Darby Riley posing outside of the Engineering Hall. -Staff Writer/Steven Solkela

What does it take for you to get motivated?

Competition? Money? Free Food? Perhaps existential boredom?

There are some seven billion people on this planet, all with their own unique skills and quirks.

Naturally, battling imposter syndrome is a daily chore for many students, with college as a time where identities are still evolving. In a world filled with superhero stories, it’s easy to miss out on the everyday heroes who don’t scale skyscrapers or sport fancy costumes with capes.

It’s hard for anyone to think of themselves as heroic, but that’s not necessarily the case for engineering major Darby Riley. 

Comprehending difficult concepts is a strong suit for Riley and many engineering students. Aside from academics, she’s also involved in plays, musicals, marching band, leading several clubs and serving as a peer tutor. 

Despite her current success, Riley’s life hasn’t been free from struggle. Riley has a diagnosis of Ehlers-Danlos syndrome (EDS), a disease that effects the auto-immune system and joints.

EDS can make even a minor cold virus crippling and put someone out of commission for weeks, and Riley was absent for much of her high school career. Despite this, she remained a leader in group work and upheld a solid GPA.

“I missed 180 days in my high school career, about one full year of school. It was rough,” Riley said. “I always felt inferior, like I missed the boat. When you miss that much school, you don’t get to spend the day with your friends, and it’s definitely not easy.” 

Riley noted that she felt bogged down during this time, lacking the social and competitive aspect inherent to that stage of life. 

While she may have a difficult disability to live with, Riley’s mindset allowed her to evolve past her potential limits.

One day strolling the halls of her high school, it occurred to her that it would be beneficial if her school offered engineering prep courses here.

Within a year, she made that happen. 

The school only had one related class at the time, called Fundamentals of Technology. It was a basic class and didn’t challenge young engineering prodigies in the thorough way that larger schools can.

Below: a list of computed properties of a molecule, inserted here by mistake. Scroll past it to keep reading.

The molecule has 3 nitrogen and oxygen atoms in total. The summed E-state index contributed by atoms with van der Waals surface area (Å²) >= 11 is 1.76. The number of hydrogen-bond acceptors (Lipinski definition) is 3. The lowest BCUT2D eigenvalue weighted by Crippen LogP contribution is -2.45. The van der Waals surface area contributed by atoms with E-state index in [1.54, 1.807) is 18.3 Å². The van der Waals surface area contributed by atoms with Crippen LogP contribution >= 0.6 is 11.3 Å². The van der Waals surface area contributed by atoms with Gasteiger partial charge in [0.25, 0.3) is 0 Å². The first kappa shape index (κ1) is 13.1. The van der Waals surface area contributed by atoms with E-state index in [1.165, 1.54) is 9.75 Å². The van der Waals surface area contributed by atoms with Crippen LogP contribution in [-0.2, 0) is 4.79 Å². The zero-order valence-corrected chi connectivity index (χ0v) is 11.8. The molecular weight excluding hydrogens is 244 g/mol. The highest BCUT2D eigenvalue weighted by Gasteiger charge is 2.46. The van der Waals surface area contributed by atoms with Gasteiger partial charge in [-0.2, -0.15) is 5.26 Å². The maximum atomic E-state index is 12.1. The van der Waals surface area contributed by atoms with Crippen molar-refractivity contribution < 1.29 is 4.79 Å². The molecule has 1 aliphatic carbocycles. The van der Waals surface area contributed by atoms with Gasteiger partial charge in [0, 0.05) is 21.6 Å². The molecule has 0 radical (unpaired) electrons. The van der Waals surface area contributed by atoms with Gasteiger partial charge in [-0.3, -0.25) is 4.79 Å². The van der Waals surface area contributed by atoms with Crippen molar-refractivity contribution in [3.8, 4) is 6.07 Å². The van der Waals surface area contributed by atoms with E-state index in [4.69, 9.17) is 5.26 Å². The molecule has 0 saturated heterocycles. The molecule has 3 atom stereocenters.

Riley turned her dream into a plan. After talking with the woodshop teacher who had engineering experience, the idea grew. 

After logistical coordination, meetings, course content development, funding proposals, addressing personnel concerns and various other obstacles, the idea blossomed.

Darby Riley in one of the engineering workshops on Rowan’s campus. -Staff Writer/Steven Solkela

Though Riley was the catalyst in creating an engineering prep course her junior year, she was the only one to take it at her small high school that year. She ended up co-teaching the next year, with almost double digits enrolled.

Engineering 1 and 2 now exist at Haddon Township High School because Riley was adamant about not only her education and future, but the continuation of success for many generations of young college bound potential engineers.

Being at Rowan for three years now, Riley has become the president of the STEM LGBT organization on campus.

Riley’s sister Abby is in her senior year of high school. She enrolled in the class that her sister helped establish. She has recently been accepted into Rowan to pursue electrical and computer engineering, following in her big sister’s footsteps.

“Darby is a huge nerd, but that ‘nerddom’ has turned into a tremendous passion for teaching. I call her for help all the time,” the younger Riley said. “Darby’s been really ‘rah rah Rowan’ since I first visited the campus with her, and I’m really excited to be there too.” 

Darby Riley had a tough decision to make when determining what to do with her future, as many options presented themselves. She plans to stick around Glassboro and acquire a graduate degree in engineering education from Rowan.

Seeking credit for her accomplishments is never in the cards for Riley. Seeing someone she helped along the way is a far greater reward.

“Engineering is a lot about teamwork and making things better for everyone,” Riley said. “I really value the mentorship that I had in high school and I want to be that figure for other students along their journeys here.”

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